Amyloid Deposition and Depression in People Without Dementia

This study aimed to examine the association between cortical Aβ deposition and depressive and anxiety symptoms, and between Aβ deposition in the amygdala, striatum, and thalamus and depressive and anxiety symptoms.

Elevated amyloid deposition in cortical and subcortical brain regions is associated with higher depressive and anxiety symptoms in people without dementia, according to a cross-sectional observation published in The Journal of Neuropsychiatry and Clinical Neurosciences. Given the association between amygdala and emotion, the authors wanted to investigate the association between depression and anxiety and certain brain regions.

The researchers used the Mayo Clinic Study of Aging in Olmsted County, Minnesota. They included people without dementia age 70 or older who went through neurological evaluation, risk factor ascertainment, and neuropsychological testing, as well as Pittsburgh Compound B positron emission tomography (PiB-PET), to assess Aβ deposition in cortical and subcortical regions.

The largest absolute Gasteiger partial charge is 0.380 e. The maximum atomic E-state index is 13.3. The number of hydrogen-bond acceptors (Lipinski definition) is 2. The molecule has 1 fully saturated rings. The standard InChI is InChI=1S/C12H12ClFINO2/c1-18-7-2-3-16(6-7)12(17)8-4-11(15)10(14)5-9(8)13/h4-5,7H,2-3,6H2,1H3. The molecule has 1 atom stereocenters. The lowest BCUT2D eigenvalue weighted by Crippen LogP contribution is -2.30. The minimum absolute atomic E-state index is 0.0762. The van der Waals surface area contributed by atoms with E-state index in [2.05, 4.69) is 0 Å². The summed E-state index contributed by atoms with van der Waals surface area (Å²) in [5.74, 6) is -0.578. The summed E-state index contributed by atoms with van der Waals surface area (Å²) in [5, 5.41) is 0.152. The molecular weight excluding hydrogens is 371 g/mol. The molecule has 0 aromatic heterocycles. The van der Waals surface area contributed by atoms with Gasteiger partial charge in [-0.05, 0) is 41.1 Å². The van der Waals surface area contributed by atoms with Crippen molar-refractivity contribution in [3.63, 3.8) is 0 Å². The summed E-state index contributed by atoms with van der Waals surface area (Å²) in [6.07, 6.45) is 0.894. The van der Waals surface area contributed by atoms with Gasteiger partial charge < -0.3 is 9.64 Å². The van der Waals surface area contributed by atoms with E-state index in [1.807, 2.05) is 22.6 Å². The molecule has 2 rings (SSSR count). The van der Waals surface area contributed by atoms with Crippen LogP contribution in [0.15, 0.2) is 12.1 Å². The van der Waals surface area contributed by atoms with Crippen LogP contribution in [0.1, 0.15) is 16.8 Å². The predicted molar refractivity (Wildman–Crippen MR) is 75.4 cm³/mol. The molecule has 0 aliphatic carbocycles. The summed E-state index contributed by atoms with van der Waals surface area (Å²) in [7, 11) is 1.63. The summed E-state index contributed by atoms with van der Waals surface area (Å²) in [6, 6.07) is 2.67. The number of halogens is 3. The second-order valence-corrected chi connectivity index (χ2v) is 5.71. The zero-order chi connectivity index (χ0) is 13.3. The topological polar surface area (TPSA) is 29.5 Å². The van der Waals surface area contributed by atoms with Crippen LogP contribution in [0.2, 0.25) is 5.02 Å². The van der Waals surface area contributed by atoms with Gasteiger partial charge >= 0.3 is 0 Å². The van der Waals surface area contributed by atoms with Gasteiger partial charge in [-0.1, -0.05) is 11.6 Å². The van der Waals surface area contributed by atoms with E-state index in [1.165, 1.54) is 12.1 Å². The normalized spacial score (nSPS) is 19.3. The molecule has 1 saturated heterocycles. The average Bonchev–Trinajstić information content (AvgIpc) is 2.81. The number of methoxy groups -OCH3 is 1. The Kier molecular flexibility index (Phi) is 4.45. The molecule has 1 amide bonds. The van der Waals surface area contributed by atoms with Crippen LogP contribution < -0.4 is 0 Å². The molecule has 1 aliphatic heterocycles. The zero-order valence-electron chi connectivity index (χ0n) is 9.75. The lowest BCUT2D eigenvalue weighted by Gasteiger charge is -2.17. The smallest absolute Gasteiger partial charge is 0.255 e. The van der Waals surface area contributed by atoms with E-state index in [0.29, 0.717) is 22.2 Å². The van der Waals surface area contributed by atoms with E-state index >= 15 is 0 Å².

Patient data spanned from January 2006 through October 2018. The sample included 842 individuals without cognitive impairment and 180 persons with mild cognitive impairment.

The researchers found a positive association between cortical Aβ deposition, as well as Aβ deposition in the amygdala, striatum, and thalamus, and depressive and anxiety symptoms in community-dwelling older adults without dementia. Each 1% increase in cortical PiB-PET standardized uptake value ratios (SUVRs) corresponded subtle increases in BDI-II total score and BAI total score.

“Subcortical Aβ deposition may indicate more advanced amyloidosis beyond the cortex and may be regarded as a marker of pathologic progression,” the authors noted.

Individuals with mild cognitive impairment showed an association between Aβ deposition in the neocortex, amygdala, striatum, or thalamus and depressive symptoms, but not anxiety.

The researchers were unable to assess causality. The severity of depression and anxiety symptoms were low in the community-dwelling older adults analyzed. Thus, the small variance may reduce the significance of the association.

The authors suggest a prospective cohort study to build on their findings.


Krell-Roesch J, Syrjanen JA, Rakusa M, Et al. Association of cortical and subcortical β-amyloid with standardized measures of depressive and anxiety symptoms in adults without dementia. J Neuropsychiatry Clin Neurosci. 2020;Oct22:appineuropsych20050103. doi: 10.1176/appi.neuropsych.20050103